Mathematics and Music
Partial Solutions for Exam 2 Review Questions

Pythagorean Tuning: 391.1 Hz.
Just Intonation: 391.1 Hz.
Equal Temperament: 392 Hz.

See class notes and Ch. 1 of the text. Also, see HW#5, problem 2.

Just Intonation. Since we are staying in one key, we don't need to worry about
how to sharp or flat notes to move into a new key. Since we are playing 1, 3, 5 and
8 of the scale, the simple ratios of just intonation which reenforce the overtone series
will sound the best.

See HW#5, problem 3. The notes, in order, are G, G', D', G'', B'', D'', F'', G''', A''', B'''.

2^(5/12) (P4 is five halfsteps.) To show this number is irrational, set 2^(5/12) = p/q, with
p and q integers. Raise both sides to the 12th power to obtain 2^5 = p^12/q^12. Cross multiplying
gives 2^5 q^12 = p^12. The lefthand side of this equation is an integer which when factored into
its prime factorization will have an odd number of 2's. But the righthand side has a prime
factorization with an even number of two's. This violates the Fundamental Theorem of Arithmetic
which states that a positive integer has a unique factorization into its prime factors.

See the handout from class on change ringing.

(1 2 3), (2 1 3), (2 3 1), (3 2 1), (3 1 2), (1 3 2), (1 2 3). There are only two legitimate
extents because at any given stage there are two possible moves: a = (1 2) or b = (2 3).
Since a^2 = e and b^2 = e, we must alternate between a and b between changes. This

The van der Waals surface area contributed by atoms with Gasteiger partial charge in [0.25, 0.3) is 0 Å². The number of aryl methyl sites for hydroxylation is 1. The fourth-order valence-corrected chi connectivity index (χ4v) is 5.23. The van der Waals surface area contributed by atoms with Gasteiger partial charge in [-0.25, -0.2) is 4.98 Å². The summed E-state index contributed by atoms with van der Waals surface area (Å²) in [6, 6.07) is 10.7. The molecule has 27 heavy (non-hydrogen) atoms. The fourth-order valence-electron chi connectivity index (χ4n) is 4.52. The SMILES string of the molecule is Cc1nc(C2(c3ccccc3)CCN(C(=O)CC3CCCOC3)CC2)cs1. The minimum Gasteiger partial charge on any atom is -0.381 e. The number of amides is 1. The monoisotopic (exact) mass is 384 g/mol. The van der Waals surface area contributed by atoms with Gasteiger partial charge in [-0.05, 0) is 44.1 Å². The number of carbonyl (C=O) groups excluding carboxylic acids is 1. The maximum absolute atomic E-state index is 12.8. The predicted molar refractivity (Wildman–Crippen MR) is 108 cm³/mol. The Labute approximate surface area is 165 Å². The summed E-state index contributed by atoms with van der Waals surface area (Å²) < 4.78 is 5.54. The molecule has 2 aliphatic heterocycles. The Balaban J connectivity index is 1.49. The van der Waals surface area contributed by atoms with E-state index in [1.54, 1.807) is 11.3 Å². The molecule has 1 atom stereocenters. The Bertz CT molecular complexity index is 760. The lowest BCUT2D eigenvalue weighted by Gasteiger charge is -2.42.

results in either (ab)^3 or (ba)^3 as the only possible extents.

See the handout from class on change ringing.

6! = 720.

a*b = (2 3 5 1 4), b*a = (4 3 5 2 1), b^3 = b, a^(1) = (5 1 2 4 3)

Inverses are not in the group. For example, 4^(1) = 1/4 but 1/4 is not
an integer.

The order of a subgroup always divides evenly into the order of the larger group.
Thus, the only possibilities are 1, 2, 3, 5, 6, 10, 15, 30.

If a musical motif has symmetry H (ph) and symmetry V (pv), then it will have the symmetry obtained
by composing these together. But this is H*V=R_180 (p2) so R_180 is guaranteed. Similar arguments
work for the other two cases since H*R_180=V and V*R_180=H.

Both D_4 and S_n are examples of noncommutative groups.

a^(1) = a^2, b^(1) = b, bab = a, a^(2006) = a^2.

See class notes from Friday, April 7th where we did an example.

"Lean on Me," "I Got Rhythm" by George Gershwin, Bach's "Musical Offering", specifically his Crab Cannon,
Handel's "Messiah," Haydn's "Piano Sonata no. 41, minuet".
A vertical reflection is known musically as retrograde.